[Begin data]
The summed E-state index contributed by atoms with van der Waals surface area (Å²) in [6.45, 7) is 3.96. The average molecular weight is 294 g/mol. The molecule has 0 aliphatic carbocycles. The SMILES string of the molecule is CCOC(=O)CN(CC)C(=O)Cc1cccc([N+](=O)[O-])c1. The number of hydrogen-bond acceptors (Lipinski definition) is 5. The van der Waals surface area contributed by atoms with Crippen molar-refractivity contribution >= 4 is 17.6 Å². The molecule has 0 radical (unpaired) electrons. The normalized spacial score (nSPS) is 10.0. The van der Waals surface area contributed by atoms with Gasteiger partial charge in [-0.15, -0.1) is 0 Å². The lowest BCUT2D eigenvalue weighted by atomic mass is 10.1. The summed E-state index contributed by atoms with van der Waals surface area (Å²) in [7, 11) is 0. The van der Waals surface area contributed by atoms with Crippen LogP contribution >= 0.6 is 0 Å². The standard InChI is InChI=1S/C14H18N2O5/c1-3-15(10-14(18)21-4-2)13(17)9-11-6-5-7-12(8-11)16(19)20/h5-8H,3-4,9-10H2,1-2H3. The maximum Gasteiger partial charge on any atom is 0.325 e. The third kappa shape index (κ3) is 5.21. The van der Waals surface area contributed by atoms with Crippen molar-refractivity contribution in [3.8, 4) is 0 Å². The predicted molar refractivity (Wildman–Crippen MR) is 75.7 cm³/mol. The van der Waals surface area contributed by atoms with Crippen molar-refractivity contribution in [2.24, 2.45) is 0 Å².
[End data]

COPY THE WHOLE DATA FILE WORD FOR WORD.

The summed E-state index contributed by atoms with van der Waals surface area (Å²) in [6.45, 7) is 3.96. The average molecular weight is 294 g/mol. The molecule has 0 aliphatic carbocycles. The SMILES string of the molecule is CCOC(=O)CN(CC)C(=O)Cc1cccc([N+](=O)[O-])c1. The number of hydrogen-bond acceptors (Lipinski definition) is 5. The van der Waals surface area contributed by atoms with Crippen molar-refractivity contribution >= 4 is 17.6 Å². The molecule has 0 radical (unpaired) electrons. The normalized spacial score (nSPS) is 10.0. The van der Waals surface area contributed by atoms with Gasteiger partial charge in [-0.15, -0.1) is 0 Å². The lowest BCUT2D eigenvalue weighted by atomic mass is 10.1. The summed E-state index contributed by atoms with van der Waals surface area (Å²) in [7, 11) is 0. The van der Waals surface area contributed by atoms with Crippen LogP contribution >= 0.6 is 0 Å². The standard InChI is InChI=1S/C14H18N2O5/c1-3-15(10-14(18)21-4-2)13(17)9-11-6-5-7-12(8-11)16(19)20/h5-8H,3-4,9-10H2,1-2H3. The maximum Gasteiger partial charge on any atom is 0.325 e. The third kappa shape index (κ3) is 5.21. The van der Waals surface area contributed by atoms with Crippen molar-refractivity contribution in [3.8, 4) is 0 Å². The predicted molar refractivity (Wildman–Crippen MR) is 75.7 cm³/mol. The van der Waals surface area contributed by atoms with Crippen molar-refractivity contribution in [2.24, 2.45) is 0 Å².